With quite a few festival slots lined up for the Summer, Belfast sibling duo, Southern are on the rise with their contemporary, likeable sound.
We caught up with Thom and Lucy before they took to the stage at Donegal’s Sea Sessions festival.
You guys are set to play Sea Sessions in a bit – looking forward to that?
Thom: Yeah, really excited! It’s our first Irish festival.
Have you played many gigs in Ireland before?
Thom: Yeah, we’re both from Belfast so that kind of started off our career, we’ve played loads of gigs in Belfast and Dublin. Just different types of gigs.
Do you find festivals are more pressurising because there’s a lot of people who may have never heard your stuff, or is it less stressful than going out for a headline show?
Lucy: I think you’ve room to be more free with festivals because everybody’s there to just have a good time and enjoy the music. It’s not as serious. And there’s always a good energy and atmosphere. It’s just that kind of event, whereas at a gig everyone’s judging you. So in that sense, you’re under more pressure. I guess we just need to do more festivals to get that experience.
In terms of the music scene at the moment, there’s a lot of bands around who are made up of siblings – Heathers, Drenge, Hudson Taylor. How do you find working together?
Thom: It definitely helps. I guess it makes it a little bit easier for us to create music together because we’ve grown up around the same musical influences our whole lives and we’ve shared all the same memories and everything that’s in our heads. You know, we’ve done it all together – good times, bad times, so when it comes to writing, we usually share the same opinions and views on everything that’s happened to us so the lyrics we write in relation to our lives show that we’re able to relate to each other really well. Both on a musical level melodically and also lyrically.
So, looking at the self-titled EP you guys released late last year – what plans have you got to follow up on that?
Thom: Yeah, we released ‘Where The Wild Are’ in February this year with two b-sides, so that was kind of like an EP again. And then we’ve got another single going to radio in a week – a track called ‘Where I Want To Be’. So that’s coming out with a b-side as well and then after that we’ll release another single and gauge the responses we get to the next two singles and that will tell us how soon to bring out the album. So we do have an album in the making at the minute with a producer in London so it could be the end of this year or start of next year that we’ll have a full album.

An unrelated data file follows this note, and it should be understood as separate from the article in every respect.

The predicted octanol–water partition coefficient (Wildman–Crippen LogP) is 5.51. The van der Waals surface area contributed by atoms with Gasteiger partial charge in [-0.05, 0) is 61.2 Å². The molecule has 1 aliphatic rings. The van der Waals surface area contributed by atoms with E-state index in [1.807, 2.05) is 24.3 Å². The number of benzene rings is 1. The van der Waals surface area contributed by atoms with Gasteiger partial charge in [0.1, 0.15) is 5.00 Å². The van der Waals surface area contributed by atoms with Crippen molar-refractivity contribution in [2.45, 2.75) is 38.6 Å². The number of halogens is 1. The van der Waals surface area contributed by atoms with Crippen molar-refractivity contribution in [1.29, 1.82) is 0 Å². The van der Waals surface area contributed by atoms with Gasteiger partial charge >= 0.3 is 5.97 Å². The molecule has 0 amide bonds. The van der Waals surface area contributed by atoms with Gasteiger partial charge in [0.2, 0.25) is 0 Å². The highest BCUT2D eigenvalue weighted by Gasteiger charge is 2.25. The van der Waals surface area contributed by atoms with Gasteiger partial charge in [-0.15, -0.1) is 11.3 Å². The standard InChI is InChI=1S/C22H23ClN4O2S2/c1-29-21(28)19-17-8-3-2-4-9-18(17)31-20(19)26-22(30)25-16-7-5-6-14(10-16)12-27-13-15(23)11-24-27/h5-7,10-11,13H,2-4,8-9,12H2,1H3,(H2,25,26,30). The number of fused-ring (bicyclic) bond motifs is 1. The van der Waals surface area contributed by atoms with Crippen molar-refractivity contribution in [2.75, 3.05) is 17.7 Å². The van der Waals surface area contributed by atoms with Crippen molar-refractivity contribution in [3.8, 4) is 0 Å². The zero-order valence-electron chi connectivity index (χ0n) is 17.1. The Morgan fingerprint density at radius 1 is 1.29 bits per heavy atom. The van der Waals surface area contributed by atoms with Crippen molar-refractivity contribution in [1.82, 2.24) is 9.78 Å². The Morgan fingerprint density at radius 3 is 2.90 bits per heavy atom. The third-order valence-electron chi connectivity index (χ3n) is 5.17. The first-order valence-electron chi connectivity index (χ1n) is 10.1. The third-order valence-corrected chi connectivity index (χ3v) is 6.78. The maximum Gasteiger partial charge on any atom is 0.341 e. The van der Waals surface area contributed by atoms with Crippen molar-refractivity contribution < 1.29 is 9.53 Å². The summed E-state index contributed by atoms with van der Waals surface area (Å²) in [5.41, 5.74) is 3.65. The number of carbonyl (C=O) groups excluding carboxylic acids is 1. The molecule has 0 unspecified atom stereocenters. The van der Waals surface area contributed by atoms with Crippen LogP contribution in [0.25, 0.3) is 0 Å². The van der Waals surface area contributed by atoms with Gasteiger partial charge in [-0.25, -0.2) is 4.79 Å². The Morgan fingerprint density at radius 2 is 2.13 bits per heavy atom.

I saw your Facebook page, and it’s quite active, even just posting pictures and all that – Is social media something you really feel pushes your development as a band?
Lucy: It definitely is to an extent. It’s a great way to get your music out there internationally. We get messages everyday from people all over, like this week we got one from a fan in Mexico, and you’re constantly getting people from Poland just saying they really like our music and it’s so nice that our music is reaching such a wide audience but, at the same time, it’s all down to gigging and giving the real musical element to it. Some days it’s difficult ’cause so much pressure is put on you to make sure you’re online presence is active, when really, a lot of the time all you want to do is write the music and be in the studio.
Thom: Yeah, it’s not the same anymore. We kind of prefer the old way of word of mouth and a poster going up in your local town and people go to a gig ’cause they’ve heard you on the radio. The way nowadays has its advantages as well and it’s nice to get feedback from posting a photo of just going out with your mates, you know. But you have a sort of weird relationship with your fans now, you almost have to be their friend as well. It’s a good thing and a bad thing. ‘Cause it can be demanding. People don’t realise how much work goes into recording, so then on top of having to spend half a year making an album, you’re having to organise your Facebook and Twitter everyday. ‘Cause people get very bored easily and they just want more and more. It’s manageable though, you can get good at it. So yeah, we just try to put up photos and things.
Lucy: It’s the 21st century like, it is what it is.
Thom: Yeah, you just gotta go with what’s happening. The world is changing and it’s quite scary but also really exciting.
Definitely. So, after Sea Sessions, have you guys got any more festivals coming up or what’s the plan for the Summer?
Thom: Yeah, we’re playing festibelly (July 11th/12th) and Secret Garden Party (July 24th – 27th) and Reading & Leeds as well. But we’re really busy this Summer with the album, so it’s kind of restricted us from doing the festivals this year but I think it’s better ’cause we’ll be going to festivals with our album out next year. So next year will be our festival year but it’s still really exciting to do Reading and Leeds and Secret Garden Party.
Deadly! Thank you so much for that interview guys and best of luck with the set.